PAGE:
50% of all “compensation” paid today in America goes to (depending on who’s numbers you are willing to believe) between 1.75% and 3% of those being “compensated.” More importantly, the “wealth” that pays that “compensation” derives today from the (approximately) 65% of our “economy” made up by trading pieces of paper back and forth. While it is true that the basis of the mercantile economy in existence when America was founded could be attributed to moving “worthless” (or nearly so) materials from the point of excess to some place where they had “worth,” we have left such “activities” to our national competitors and focused instead on merely exchanging theoretical ownership back and forth! Where are those asking what is wrong with this picture?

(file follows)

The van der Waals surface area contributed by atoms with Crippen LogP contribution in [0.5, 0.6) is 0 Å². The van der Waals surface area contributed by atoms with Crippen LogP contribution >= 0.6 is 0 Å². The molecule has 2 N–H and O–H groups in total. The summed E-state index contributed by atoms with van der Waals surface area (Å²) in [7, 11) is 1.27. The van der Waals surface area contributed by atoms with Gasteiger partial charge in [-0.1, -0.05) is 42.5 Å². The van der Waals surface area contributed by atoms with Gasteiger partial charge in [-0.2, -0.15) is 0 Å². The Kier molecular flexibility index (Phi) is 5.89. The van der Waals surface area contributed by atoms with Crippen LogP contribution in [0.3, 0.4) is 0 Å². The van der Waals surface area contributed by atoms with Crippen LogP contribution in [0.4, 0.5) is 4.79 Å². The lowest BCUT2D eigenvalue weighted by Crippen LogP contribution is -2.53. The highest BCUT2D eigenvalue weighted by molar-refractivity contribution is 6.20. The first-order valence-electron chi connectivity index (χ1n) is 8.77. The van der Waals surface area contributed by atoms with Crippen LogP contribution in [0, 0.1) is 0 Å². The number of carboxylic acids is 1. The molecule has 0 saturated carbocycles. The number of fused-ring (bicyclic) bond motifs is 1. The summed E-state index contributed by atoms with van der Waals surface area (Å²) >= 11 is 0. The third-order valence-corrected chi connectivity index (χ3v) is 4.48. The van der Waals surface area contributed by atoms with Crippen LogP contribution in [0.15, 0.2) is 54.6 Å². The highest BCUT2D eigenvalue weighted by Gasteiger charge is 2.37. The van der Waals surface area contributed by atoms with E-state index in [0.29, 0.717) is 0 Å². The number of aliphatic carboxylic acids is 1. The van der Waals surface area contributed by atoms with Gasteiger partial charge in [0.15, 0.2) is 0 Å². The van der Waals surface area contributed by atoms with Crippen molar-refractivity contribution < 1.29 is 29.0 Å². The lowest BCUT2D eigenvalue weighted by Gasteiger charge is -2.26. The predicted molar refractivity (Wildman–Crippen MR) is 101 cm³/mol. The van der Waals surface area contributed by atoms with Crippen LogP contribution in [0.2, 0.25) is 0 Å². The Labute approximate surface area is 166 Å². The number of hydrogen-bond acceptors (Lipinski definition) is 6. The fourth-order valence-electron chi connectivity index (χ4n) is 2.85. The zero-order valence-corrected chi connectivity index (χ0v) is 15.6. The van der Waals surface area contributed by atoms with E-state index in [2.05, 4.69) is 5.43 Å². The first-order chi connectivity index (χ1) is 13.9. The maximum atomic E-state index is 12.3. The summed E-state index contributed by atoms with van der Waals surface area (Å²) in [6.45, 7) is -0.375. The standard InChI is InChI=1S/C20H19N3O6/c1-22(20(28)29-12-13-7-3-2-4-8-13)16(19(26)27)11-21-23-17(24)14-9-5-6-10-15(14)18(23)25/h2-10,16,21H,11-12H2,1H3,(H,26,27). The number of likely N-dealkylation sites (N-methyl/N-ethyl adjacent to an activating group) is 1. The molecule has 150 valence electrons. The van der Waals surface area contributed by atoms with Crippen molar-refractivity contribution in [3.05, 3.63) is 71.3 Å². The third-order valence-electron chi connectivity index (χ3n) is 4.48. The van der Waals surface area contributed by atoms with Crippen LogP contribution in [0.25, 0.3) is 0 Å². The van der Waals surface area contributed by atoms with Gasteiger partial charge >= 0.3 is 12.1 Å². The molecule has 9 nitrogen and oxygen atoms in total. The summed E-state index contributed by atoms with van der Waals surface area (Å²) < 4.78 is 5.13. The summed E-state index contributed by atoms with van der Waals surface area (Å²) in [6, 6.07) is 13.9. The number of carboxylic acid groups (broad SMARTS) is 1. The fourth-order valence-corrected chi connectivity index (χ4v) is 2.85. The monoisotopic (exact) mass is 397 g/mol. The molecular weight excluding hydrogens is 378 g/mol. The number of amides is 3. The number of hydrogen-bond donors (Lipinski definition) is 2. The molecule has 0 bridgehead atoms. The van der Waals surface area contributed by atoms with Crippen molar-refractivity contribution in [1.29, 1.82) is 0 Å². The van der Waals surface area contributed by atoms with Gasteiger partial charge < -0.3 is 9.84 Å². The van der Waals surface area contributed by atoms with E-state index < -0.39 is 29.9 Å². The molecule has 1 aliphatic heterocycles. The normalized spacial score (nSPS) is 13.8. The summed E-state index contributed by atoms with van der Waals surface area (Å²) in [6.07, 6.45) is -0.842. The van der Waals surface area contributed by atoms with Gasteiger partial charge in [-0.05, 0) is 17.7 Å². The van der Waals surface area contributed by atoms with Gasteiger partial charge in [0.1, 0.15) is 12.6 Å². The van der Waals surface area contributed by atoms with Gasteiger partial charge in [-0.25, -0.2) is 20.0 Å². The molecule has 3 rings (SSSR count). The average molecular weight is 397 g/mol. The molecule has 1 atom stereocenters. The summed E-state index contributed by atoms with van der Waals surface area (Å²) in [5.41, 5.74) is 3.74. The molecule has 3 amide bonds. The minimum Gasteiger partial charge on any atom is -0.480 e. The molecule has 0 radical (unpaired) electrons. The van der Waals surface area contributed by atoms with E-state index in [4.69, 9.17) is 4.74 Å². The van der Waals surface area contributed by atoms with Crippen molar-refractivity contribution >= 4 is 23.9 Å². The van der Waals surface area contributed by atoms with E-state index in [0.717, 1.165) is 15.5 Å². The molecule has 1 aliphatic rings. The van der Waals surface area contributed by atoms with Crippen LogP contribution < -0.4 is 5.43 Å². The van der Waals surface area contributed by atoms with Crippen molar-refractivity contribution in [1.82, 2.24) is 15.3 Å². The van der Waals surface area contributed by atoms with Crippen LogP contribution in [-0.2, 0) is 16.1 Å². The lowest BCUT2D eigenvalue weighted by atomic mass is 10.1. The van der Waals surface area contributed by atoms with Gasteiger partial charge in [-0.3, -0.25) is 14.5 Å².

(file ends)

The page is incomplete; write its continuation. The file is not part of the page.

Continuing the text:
There is an evolution to things. Back in the latter days of the war in Vietnam, there was a bolt used to retain blades on the Huey helicopter that was a really nice bolt to use to hold the heads on a particular (and lusted after) V8 engine. So many of these bolts were taken out of military warehouses and placed on such engines that we could not get Huey’s into the air when required. The “solution” was to order every bolt in military stock to be individually serial numbered and blister packed. The price of a military grade bolt leaped from $0.05 to $1.65 in the space of three months — and the “problem” was not “solved.” This is indicative of most of the “solutions” we have seen put in place over the last four decades.